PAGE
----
The Radio Text Idea

Cheap Texting – Saving a fortune on text messaging

Written in March 2004

An image of a simple mobile phone with small dot matrix type screen
A typical budget texting mobile phone that was used around 2004

 

As a writer I am still able to wonder at the beauty of the English language and I derive pleasure from ensuring that my work is grammatically correct.

This is why I so despair at the gradual erosion of our beloved language into a staccato of symbolic minimalism that is the result of modern texting.  I view the technique as a lazy result of our modern immediate society.

But all that will not prevent me from profiteering from an idea based on this new trend.

From what I read in the media one of the most common places to find texting on a frankly industrial scale is within schools and I understand that even the youngest of kids is keen to get going.  The net result is a phenomenal profit for the big telecomm companies at the expense of the poor parent’s wallets.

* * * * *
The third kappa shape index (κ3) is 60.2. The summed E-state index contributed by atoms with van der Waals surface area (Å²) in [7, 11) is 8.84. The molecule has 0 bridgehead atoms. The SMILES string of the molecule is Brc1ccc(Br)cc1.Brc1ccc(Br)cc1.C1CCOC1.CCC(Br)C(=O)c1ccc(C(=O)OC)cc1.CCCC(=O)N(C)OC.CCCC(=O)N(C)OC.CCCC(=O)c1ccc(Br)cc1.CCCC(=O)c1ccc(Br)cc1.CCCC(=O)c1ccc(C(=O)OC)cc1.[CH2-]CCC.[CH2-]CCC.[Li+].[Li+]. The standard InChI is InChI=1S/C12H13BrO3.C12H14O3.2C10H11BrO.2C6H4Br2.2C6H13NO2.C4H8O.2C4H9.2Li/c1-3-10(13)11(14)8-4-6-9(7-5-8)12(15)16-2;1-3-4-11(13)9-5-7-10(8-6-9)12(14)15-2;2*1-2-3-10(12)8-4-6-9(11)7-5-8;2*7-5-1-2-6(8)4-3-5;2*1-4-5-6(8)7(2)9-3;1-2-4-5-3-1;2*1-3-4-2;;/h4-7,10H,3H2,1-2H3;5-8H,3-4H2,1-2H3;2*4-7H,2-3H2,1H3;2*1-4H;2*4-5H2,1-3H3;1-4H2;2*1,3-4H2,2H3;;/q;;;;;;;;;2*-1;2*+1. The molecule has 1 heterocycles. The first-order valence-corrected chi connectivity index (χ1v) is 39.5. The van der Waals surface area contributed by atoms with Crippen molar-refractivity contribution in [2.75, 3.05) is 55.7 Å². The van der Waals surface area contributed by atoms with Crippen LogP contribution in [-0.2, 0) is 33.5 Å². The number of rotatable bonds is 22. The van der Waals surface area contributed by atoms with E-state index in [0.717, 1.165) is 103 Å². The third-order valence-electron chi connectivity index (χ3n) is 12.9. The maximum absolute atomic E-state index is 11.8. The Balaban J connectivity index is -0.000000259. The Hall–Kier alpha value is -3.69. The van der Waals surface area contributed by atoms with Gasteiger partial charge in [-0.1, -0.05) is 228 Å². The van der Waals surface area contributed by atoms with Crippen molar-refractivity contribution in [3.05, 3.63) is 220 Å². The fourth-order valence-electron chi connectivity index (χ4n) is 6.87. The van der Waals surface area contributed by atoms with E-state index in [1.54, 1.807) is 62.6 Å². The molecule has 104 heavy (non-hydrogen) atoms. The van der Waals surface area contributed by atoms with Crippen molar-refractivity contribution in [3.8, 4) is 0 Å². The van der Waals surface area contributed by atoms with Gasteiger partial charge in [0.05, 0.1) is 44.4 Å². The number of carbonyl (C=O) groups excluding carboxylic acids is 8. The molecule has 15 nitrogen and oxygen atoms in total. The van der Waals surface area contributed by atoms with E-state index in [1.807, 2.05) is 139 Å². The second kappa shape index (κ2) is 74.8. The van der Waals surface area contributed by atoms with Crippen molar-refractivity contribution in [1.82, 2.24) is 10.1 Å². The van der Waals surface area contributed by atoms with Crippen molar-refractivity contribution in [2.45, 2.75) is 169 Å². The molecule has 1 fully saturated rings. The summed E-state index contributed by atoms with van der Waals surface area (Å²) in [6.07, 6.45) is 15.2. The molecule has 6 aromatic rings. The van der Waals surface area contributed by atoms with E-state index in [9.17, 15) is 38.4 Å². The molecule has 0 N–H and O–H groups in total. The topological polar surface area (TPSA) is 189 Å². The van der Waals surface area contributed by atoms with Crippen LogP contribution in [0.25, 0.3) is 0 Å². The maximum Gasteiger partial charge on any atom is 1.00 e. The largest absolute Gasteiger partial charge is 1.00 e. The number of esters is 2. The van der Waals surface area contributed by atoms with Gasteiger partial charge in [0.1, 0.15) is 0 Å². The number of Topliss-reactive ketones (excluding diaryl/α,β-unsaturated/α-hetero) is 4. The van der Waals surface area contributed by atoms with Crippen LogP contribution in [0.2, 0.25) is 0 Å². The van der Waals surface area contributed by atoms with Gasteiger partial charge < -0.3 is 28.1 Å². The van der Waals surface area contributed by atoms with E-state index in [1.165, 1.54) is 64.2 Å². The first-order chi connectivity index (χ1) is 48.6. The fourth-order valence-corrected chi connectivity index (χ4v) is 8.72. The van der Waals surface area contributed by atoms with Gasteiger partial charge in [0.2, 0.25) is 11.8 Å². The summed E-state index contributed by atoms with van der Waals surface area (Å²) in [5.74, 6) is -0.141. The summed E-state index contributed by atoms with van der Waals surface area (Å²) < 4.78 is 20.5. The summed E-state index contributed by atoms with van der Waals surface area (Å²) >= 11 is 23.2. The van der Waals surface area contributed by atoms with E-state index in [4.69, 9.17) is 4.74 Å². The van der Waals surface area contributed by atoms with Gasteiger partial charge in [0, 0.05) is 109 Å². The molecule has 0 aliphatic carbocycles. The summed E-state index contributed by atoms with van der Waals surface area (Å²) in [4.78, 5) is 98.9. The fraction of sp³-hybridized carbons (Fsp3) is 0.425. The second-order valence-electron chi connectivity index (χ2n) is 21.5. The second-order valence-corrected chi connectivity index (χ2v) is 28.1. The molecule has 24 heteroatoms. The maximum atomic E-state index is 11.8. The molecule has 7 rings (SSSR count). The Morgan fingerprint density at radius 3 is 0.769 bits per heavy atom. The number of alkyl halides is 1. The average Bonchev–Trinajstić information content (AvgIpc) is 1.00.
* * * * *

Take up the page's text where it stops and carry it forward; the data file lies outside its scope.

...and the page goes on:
So I have devised a way of texting within schools for free.

The idea emanates from a two-way radio I purchased.  The radio itself was pretty useless at the task that I wanted it for so it was consigned to the eBay bin but a feature interested me.  The radio included a button labelled Morse.

After discounting the fact that this might summons a policeman from Oxford in a tatty Jag I thought it wouldn’t be too hard to develop this into a simple radio frequency text facility.

A simple keypad and chip could translate the keyed entries into Morse Code and send them through the airwaves.  The receiving machine could pick up the Morse and translate it bk in2 txt.

Dmn, I swor I wd nvr do tht.

There would be a couple of technical hurdles to traverse.

The first to spring to mind is the problem of limited transmission frequencies but the chip could incorporate a simple encoding key.

Another problem could be the relative speed of keypad entry compared to the standard speed of Morse Code but there is no reason that if it is an inter-electronic communication that the Morse couldn’t be transferred at higher speeds.  In a way the dashes would become mere dots and the dots a blurry dash.

Do you know what? I’m cming rd 2 this txtg idea aftr all.

In hndsite u cud cnsidr it a nw art form, clevrly constrctng new smpler ways 2 cmmunic8 evr mor rapidly.  Englsh has movd on frm Shkspere an we shld mov on frm the stffy grmmar of r parnts.